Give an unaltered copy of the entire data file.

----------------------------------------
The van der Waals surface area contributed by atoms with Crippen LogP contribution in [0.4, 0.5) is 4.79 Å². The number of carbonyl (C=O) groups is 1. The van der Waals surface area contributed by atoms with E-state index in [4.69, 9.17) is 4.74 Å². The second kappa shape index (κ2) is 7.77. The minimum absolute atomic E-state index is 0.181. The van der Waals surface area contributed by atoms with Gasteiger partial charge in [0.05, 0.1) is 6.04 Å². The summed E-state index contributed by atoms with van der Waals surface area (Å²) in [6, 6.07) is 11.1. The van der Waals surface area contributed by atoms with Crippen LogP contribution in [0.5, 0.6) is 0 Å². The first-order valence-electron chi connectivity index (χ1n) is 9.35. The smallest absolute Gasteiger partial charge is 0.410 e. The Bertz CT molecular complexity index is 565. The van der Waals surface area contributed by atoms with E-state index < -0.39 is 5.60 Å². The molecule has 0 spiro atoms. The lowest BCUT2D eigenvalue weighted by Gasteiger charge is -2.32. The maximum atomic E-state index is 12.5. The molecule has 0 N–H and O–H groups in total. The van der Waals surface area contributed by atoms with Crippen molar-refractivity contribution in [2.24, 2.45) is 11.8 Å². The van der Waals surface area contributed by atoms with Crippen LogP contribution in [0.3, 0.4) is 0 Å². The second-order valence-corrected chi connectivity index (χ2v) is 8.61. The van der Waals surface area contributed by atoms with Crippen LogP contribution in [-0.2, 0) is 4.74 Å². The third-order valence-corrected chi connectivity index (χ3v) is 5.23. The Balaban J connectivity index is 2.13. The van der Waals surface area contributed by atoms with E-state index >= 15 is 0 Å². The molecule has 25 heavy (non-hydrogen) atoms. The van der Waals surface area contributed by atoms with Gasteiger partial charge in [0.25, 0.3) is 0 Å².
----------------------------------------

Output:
The van der Waals surface area contributed by atoms with Crippen LogP contribution in [0.4, 0.5) is 4.79 Å². The number of carbonyl (C=O) groups is 1. The van der Waals surface area contributed by atoms with E-state index in [4.69, 9.17) is 4.74 Å². The second kappa shape index (κ2) is 7.77. The minimum absolute atomic E-state index is 0.181. The van der Waals surface area contributed by atoms with Gasteiger partial charge in [0.05, 0.1) is 6.04 Å². The summed E-state index contributed by atoms with van der Waals surface area (Å²) in [6, 6.07) is 11.1. The van der Waals surface area contributed by atoms with Crippen LogP contribution in [0.5, 0.6) is 0 Å². The first-order valence-electron chi connectivity index (χ1n) is 9.35. The smallest absolute Gasteiger partial charge is 0.410 e. The Bertz CT molecular complexity index is 565. The van der Waals surface area contributed by atoms with E-state index < -0.39 is 5.60 Å². The molecule has 0 spiro atoms. The lowest BCUT2D eigenvalue weighted by Gasteiger charge is -2.32. The maximum atomic E-state index is 12.5. The molecule has 0 N–H and O–H groups in total. The van der Waals surface area contributed by atoms with Crippen molar-refractivity contribution in [2.24, 2.45) is 11.8 Å². The van der Waals surface area contributed by atoms with Crippen LogP contribution in [0.3, 0.4) is 0 Å². The second-order valence-corrected chi connectivity index (χ2v) is 8.61. The van der Waals surface area contributed by atoms with Crippen LogP contribution in [-0.2, 0) is 4.74 Å². The third-order valence-corrected chi connectivity index (χ3v) is 5.23. The Balaban J connectivity index is 2.13. The van der Waals surface area contributed by atoms with E-state index >= 15 is 0 Å². The molecule has 25 heavy (non-hydrogen) atoms. The van der Waals surface area contributed by atoms with Gasteiger partial charge in [0.25, 0.3) is 0 Å².